Judgment one: Rates are very high, and US monetary policy is already very stringent.
Exhibit 1 shows the fed funds upper target rate minus the Federal Reserve Bank of Atlanta’s calculation for the stickiest part of the CPI basket less shelter, annualized over the past three months. The Fed has acknowledged that shelter inflation lags overall CPI and should retreat based on market measures. For example, the Federal Reserve Bank of San Francisco published a baseline forecast of shelter inflation that reaches zero by April next year and could be negative later in 2024.1 The chart shows this short-term real interest rate metric at 4.5%, a level near previous tops over the past 50 years, except for the early 1980s. This metric does not include any consideration for the contraction in the Fed’s balance sheet, which according to the San Francisco Fed’s proxy funds rate would be equivalent to another 184 basis points.
This impression of extreme monetary restrictiveness is consistent with the yield curve, the collapse in money growth, the plunge in housing affordability, stagnant private credit conditions, and zero growth in commercial bank lending. We also have had banking stress, although Fed intervention has prevented this from mushrooming into a full-blown credit contraction.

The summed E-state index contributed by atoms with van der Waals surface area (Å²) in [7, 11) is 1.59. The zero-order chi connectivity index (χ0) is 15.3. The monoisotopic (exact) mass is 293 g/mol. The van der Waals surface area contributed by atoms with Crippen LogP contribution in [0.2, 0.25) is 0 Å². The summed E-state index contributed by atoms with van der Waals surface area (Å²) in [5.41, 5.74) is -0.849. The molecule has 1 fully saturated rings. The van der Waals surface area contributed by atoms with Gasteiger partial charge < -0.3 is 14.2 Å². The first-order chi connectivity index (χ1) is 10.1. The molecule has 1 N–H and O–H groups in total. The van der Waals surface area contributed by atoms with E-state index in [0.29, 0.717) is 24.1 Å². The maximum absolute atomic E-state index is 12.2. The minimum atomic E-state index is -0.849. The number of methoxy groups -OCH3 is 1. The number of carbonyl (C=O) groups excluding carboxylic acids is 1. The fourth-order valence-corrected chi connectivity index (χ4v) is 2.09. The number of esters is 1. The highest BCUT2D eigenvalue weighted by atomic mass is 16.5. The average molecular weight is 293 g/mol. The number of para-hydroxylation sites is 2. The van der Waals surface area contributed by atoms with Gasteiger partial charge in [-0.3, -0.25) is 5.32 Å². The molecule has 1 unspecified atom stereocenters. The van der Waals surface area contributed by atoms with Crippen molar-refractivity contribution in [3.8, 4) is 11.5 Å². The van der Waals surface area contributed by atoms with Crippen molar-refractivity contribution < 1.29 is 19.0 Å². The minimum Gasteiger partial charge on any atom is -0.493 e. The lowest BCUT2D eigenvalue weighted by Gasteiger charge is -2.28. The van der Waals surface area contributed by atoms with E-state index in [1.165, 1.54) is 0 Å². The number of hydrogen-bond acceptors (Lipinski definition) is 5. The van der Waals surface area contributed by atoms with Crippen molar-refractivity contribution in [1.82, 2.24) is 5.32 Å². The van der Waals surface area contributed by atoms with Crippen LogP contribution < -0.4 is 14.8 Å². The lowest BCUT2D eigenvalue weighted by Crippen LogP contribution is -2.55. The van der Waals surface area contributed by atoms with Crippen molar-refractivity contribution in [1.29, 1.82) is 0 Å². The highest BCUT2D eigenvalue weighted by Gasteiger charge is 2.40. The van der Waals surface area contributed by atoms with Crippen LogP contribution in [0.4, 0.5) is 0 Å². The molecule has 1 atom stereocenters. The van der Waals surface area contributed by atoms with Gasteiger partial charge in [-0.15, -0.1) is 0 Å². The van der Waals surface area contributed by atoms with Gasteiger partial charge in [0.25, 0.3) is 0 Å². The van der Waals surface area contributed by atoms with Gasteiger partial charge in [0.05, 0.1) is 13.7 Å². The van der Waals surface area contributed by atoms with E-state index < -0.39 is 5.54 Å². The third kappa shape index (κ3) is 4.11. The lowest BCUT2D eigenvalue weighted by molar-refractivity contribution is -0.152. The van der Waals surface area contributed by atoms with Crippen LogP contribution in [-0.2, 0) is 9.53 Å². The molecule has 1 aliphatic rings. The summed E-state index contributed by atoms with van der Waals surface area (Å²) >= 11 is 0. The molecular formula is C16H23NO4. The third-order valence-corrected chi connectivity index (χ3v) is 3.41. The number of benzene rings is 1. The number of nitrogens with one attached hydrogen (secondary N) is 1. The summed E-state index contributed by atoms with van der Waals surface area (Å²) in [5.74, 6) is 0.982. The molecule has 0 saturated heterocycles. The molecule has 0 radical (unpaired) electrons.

Short-term interest rates appear very high, even by the standards of Larry Summers, famed American economist and former Secretary of the Treasury, who is well known for his view that R* has shifted meaningfully higher post-pandemic, compared with the 10 years following the GFC. Summers believes that the neutral short-term rate, or R*, might be close to 4%, based on assumptions of a 2.5% inflation rate and a real interest rate of 1.5%.2 The Fed’s current operating assumption, evidenced in its latest economic projections, is that R* is closer to 2.5%.